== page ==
Lens Envy and Telling a Sports Story with Fujifilm

· 18.September.2021

I’m not a sports photographer. If I am anything it is a documentarian or nature photographer, but I had never taken on professional sports until this year. Through a mutual connection, I had written to Chris Tennant, Head of Operations at the Northern Mystics professional netball team here in Auckland, New Zealand, and offered to create a documentary story of their 2021 season. Chris kindly agreed and so I excitedly found myself at the first home game of the season armed with my Fujifilm gear and ready as ever.

As a Fuji user, I had amassed a small collection of the primes that make the system so brilliant alongside an often hired X-Pro3 and my X-T3. I’d arrived early at the game so I set about getting the XF23mmF2, XF16mmF1.4, XF56mmF1.2 and the XF90mmF2 out on the photographers’ table so that they were ready to go. As the other photographers arrived it quickly became apparent that I was something of a point of derision as they looked at my diminutive gear. Large full-frame DSLRs were the order of the day alongside bulky 70-200mm lenses and larger primes, and my X-T3 paired with an XF23mmF2 looked minuscule, to say the least!

Luckily, as they say, size isn’t everything! I reminded myself that I was creating a documentary-style story and not here just to capture the game like my colleagues, and that the quality of my lenses and resolution of my APS-C sensor were more than adequate for the job at hand. So I set to my work over the season dividing the games into three distinct sections for myself: pre-game, game time and post-game. Each section required a different pre-visualisation of my capture and different lens choices. This was where the magic of the Fujifilm system really started to pay off. Thinking in the focal lengths I might need allowed me to be nimble in approach to the scenarios.

I was fortunate to be given access to the players’ pre-game routines including their psych up songs. Wanting to be in the action and show the intimacy of the relationship between the players, I would take the 16mm and the 56mm, the former to capture ‘over the shoulder’ moments as though we were part of the raucousness and the latter for its beautiful bokeh and shallow depth of field to allow me to isolate key moments between players. The 16mm is stunning and never failed in the pre-game role getting shots that draw us into the action, but the 56mm was sometimes just a touch lacking in snappiness and I was often frustrated with missed moments.

Capturing the game was fascinating. I was wholly unprepared for the speed of professional netball; it is end-to-end action with point-scoring happening in quick succession either end of the court – a dynamic and exciting sport. With little experience of photographing live sport, I observed my colleagues, strapped the longest focal length on I had (90mm) and stationed myself courtside. I had in mind those classic sports shots, tight on the players to show the drama of the game micro-moment by micro-moment. But I had forgotten the fundamental reason why I so enjoy the Fujifilm system: its nimbleness and portability.

My colleagues were very static in their capturing because of the size, weight and bulk of their large gear, but in this setting where you are relatively close to the court, I was able to easily grab what I wanted with the 90mm moving from new angle to new angle, but could also think differently about the type of shots I wanted. With my easy access to wider focal lengths, I was able to contextualise and show the dynamism of the game from different angles and fields of view. Here again, the 16mm became a favourite to capture the imperious attacker Grace Nweke leaping to grab a pass or the inspiring captain and defender Sulu Fitzpatrick flying to block a shot from the opposition attackers with real dynamism. My deep-seated feelings of hyper lens inadequacy were fast abated. On occasion, I hired the XF50-140mmF2.8 for game capture, which is a fantastic lens, but I found myself happy with the 90mm. Somehow it just seemed to nail the images more consistently, probably because I wasn’t messing around zooming in and out all the time.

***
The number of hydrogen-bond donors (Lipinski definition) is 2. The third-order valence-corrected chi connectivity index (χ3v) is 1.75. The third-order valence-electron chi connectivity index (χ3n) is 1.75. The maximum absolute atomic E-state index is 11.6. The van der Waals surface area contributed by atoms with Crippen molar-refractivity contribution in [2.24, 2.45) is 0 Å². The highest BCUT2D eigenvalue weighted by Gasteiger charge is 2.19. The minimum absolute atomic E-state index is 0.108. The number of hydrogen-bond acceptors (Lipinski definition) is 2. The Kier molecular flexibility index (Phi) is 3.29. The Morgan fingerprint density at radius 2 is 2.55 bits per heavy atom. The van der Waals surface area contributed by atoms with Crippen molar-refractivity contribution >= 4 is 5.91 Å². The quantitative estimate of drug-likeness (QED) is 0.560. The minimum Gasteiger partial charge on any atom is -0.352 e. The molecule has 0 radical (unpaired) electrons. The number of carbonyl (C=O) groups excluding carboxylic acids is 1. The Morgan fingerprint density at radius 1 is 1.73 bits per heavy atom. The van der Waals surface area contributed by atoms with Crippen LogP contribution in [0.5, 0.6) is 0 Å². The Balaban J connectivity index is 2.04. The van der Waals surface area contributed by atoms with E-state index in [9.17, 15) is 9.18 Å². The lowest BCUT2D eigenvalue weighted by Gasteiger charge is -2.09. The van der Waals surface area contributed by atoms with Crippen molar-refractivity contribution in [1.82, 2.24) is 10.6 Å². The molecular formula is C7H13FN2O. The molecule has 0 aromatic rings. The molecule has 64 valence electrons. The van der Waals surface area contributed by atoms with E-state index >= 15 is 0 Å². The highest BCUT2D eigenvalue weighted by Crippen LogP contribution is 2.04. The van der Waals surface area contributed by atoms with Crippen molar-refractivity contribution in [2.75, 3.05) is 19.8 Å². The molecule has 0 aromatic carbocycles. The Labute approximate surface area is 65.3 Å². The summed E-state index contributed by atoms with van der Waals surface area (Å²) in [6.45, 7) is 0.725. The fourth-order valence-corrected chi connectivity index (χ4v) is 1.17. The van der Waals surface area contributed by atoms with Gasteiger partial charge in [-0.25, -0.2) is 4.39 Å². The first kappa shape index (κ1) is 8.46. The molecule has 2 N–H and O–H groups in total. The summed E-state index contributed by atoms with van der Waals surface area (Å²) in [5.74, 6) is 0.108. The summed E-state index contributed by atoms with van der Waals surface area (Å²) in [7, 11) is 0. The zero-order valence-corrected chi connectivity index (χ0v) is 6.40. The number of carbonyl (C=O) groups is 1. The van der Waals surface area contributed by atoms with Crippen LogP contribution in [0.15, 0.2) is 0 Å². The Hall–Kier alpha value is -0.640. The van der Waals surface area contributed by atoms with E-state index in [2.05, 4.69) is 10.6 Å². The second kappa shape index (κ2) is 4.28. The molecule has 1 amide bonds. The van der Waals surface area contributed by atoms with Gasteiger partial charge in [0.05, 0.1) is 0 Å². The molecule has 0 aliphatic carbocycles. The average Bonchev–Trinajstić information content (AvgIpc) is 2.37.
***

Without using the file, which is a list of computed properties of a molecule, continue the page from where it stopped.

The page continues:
My post-game work also made use of the 16mm to show the over the shoulder franticness of the players signing autographs for the young fans. But here was where the 23mm or 56mm also made more sense for a slightly less distorted perspective or similarly highlighting specific beautiful, isolated moments between players and fans.

My season with the Mystics has been a lot of fun and I was taken in by the warmth and trust shown to me by the players to undertake a documentary project. It was also fortunate that the year we agreed to do the project was the first time in 14 years that they won the ANZ Championship – timing is everything! Chris also agreed to a photobook of the whole year for the team and the fans. It was a flattering end to the season for me and a great payoff from the flexibility of the Fujifilm system in this context.

The most important question is: did I grow as a photographer? I can honestly say the answer is a resounding yes. Whilst I didn’t have a huge sports lens (although if anyone at Fujifilm is reading and they want to send me the XF200mmF2 to try next season, I wouldn’t say no!) and I was ill-prepared for the speed and dynamism of the game, I did learn to be nimble and use the gear I had to get the shots I wanted. My lens envy became my driving creative force and made me think more about the tools I had and what I could do with them to find new and interesting ways to capture the shots I wanted to tell the Mystics’ story. We should embrace our Fujifilm ecosystem, despite how others see it sometimes. It really can do anything and I wouldn’t change it for the world.